Monday, May 31, 2021

Ticonderoga Replacement

This post is a result of a suggestion from reader ‘Lonfo’ in the recent November open post and I thank him for the idea.





As best I can tell, it appears that around half the Ticonderoga fleet is sitting, rotting, pier side – retired and scrapped in all but name and the Navy has proposed officially retiring 7 Ticonderogas in 2022 with the remainder of the class being retired as quickly after that as the Navy thinks they can get Congress to allow.


While the reasonable supposition would be that the Ticonderogas would be replaced by a new cruiser class, the Navy has suggested that a Ticonderoga replacement may be a family of vessels (and UAVs or manned aircraft?) rather than a single ship.  It’s also possible that there may never be a true replacement and that the less capable Burke Flt III may be the semi-replacement. 


Beyond vague, speculative articles on the Internet, there’s no real information about a Ticonderoga replacement so let’s speculate using the Navy’s single, vague statement about a family of platforms, the known push by the Navy towards smaller, unmanned vessels, and the Navy’s general desire to move towards unmanned or minimally manned vessels and see where that takes us regarding a Ticonderoga replacement.

Ticonderoga Class Cruiser


The key is to recognize the Navy’s driving forces for ship design:


Minimal Manning – This not only means manned with a minimal crew but also unmanned.  In other words, the Navy wants to operate platforms with as few people as possible with the Holy Grail being entirely unmanned platforms and an unmanned navy.


Cost – The Navy continually attempts to design and build ‘cheap’ ships and continually fails spectacularly.  Despite the constant failure, they still keep trying to achieve ‘cheap’.


Numbers – The Navy has a myopic focus on hull numbers – AS LONG AS THEY’RE NEW HULLS – and don’t really care whether those hulls offer any useful combat capability – witness the LCS and Zumwalt.  In an apparent contradiction, the Navy has no interest in maintaining and upgrading older hulls so as to increase numbers – only new hulls matter in the Navy’s eyes.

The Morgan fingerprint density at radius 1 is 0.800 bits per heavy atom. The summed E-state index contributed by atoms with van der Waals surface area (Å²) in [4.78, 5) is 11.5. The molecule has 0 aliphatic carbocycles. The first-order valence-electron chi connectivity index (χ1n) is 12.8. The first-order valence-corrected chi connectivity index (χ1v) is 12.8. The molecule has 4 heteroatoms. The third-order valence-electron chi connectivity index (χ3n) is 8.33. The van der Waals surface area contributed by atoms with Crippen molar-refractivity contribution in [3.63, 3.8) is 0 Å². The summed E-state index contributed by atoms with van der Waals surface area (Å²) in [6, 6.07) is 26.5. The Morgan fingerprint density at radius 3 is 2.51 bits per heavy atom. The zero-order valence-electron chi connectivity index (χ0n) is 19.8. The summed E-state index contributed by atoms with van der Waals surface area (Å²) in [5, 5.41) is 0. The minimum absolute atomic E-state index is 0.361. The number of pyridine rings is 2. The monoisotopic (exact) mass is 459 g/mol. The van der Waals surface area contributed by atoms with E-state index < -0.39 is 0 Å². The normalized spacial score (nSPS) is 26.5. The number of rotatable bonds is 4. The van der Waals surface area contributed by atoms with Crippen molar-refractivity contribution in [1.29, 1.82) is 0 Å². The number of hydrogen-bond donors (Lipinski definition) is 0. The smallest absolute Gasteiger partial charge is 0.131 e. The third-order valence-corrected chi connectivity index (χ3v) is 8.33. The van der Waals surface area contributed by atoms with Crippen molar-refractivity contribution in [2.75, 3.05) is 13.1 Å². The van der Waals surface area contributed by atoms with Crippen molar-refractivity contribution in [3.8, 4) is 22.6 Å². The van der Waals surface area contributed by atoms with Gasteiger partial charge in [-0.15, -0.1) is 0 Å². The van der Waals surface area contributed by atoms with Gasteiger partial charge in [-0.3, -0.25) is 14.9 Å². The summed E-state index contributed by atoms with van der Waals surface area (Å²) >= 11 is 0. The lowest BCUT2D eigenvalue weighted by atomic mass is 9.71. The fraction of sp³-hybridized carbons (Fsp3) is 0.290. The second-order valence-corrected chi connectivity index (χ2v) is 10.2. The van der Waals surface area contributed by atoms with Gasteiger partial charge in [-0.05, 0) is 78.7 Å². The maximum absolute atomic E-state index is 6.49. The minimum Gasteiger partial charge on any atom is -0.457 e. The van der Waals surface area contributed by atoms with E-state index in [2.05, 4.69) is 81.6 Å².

Technology – The Navy is obsessed with new, cutting edge technology which, to them, means artificial intelligence, networking, data, and centralized command and control.  It is vital to note that firepower is not among the valued technology elements.



So, having considered the driving forces for Navy ship design, what kind of cruiser replacement design does that lead us to?


The obvious conclusion is that the Navy will do exactly as they have stated and replace the Ticonderoga class with a family of unmanned or minimally manned vessels.  That being the case, what would a family of cruiser replacements be?


To answer that, we have to recognize the functions that the Navy wants a cruiser to perform: 

  • AAW
  • BMD
  • Strike
  • ASW


With that in mind, what are the ‘breakdowns’ of a cruiser’s functions that could be distributed to a family of platforms?


Weapons – This would be a floating VLS barge, in essence;  a missile magazine.


Sensors – This would be a dedicated radar platform.  Given the need for endurance on the order of weeks and 24/7 persistence, this has to be a ship.  In concept, the vessel would be a blockhouse with 3-4 radar faces spaced around the structure.  As such, it could be quite small.  The Burke’s radar arrays are contained within an approximate 60 ft square superstructure.  This would lead to a very small vessel even allowing for engine space and other requirements.


Command – This would be a small vessel whose purpose is to communicate with, and control, the various components of the cruiser ‘family’.  Thus, this would be a network ship with command functions.


Aviation – Aviation facilities, meaning flight deck, hangar, workshops, magazines, etc., are extremely inefficient in the sense that the same function(s) are repeated for every helo-capable ship.  The more logical and cheaper approach would be to condense several aviation facilities into a single ship … a helo/UAV carrier.  This does not have to be, and should not be, a giant amphibious ship like the current LHAs and the like.  Instead, this should be a moderate size vessel whose only function is aviation and would carry around six or so helos and a dozen small to medium size UAVs.


We should note that the Navy has already begun the process of producing a large displacement unmanned surface vessel that will essentially be a missile barge – an unmanned mini-arsenal ship.  Several ships are already budgeted.  In addition, the Navy has also begun the process of producing a smaller displacement, unmanned, sensor (ISR) vessel.